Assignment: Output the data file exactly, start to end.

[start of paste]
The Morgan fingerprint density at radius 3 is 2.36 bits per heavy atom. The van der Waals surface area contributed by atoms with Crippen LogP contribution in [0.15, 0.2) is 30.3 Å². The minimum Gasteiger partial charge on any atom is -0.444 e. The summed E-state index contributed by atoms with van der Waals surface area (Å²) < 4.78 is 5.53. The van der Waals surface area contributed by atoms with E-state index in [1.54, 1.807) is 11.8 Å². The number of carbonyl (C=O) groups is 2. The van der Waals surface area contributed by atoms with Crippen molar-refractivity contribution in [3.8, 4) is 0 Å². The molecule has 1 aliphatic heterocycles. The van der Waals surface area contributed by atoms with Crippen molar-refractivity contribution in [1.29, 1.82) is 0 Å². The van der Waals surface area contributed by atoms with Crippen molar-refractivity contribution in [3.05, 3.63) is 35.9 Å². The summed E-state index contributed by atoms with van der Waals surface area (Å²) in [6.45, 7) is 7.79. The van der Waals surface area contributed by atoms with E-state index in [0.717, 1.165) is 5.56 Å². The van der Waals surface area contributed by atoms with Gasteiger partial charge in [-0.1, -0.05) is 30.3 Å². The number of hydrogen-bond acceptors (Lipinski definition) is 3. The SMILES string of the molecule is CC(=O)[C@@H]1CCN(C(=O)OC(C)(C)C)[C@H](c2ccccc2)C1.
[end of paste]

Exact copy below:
The Morgan fingerprint density at radius 3 is 2.36 bits per heavy atom. The van der Waals surface area contributed by atoms with Crippen LogP contribution in [0.15, 0.2) is 30.3 Å². The minimum Gasteiger partial charge on any atom is -0.444 e. The summed E-state index contributed by atoms with van der Waals surface area (Å²) < 4.78 is 5.53. The van der Waals surface area contributed by atoms with E-state index in [1.54, 1.807) is 11.8 Å². The number of carbonyl (C=O) groups is 2. The van der Waals surface area contributed by atoms with Crippen molar-refractivity contribution in [3.8, 4) is 0 Å². The molecule has 1 aliphatic heterocycles. The van der Waals surface area contributed by atoms with Crippen molar-refractivity contribution in [1.29, 1.82) is 0 Å². The van der Waals surface area contributed by atoms with Crippen molar-refractivity contribution in [3.05, 3.63) is 35.9 Å². The summed E-state index contributed by atoms with van der Waals surface area (Å²) in [6.45, 7) is 7.79. The van der Waals surface area contributed by atoms with E-state index in [0.717, 1.165) is 5.56 Å². The van der Waals surface area contributed by atoms with Gasteiger partial charge in [-0.1, -0.05) is 30.3 Å². The number of hydrogen-bond acceptors (Lipinski definition) is 3. The SMILES string of the molecule is CC(=O)[C@@H]1CCN(C(=O)OC(C)(C)C)[C@H](c2ccccc2)C1.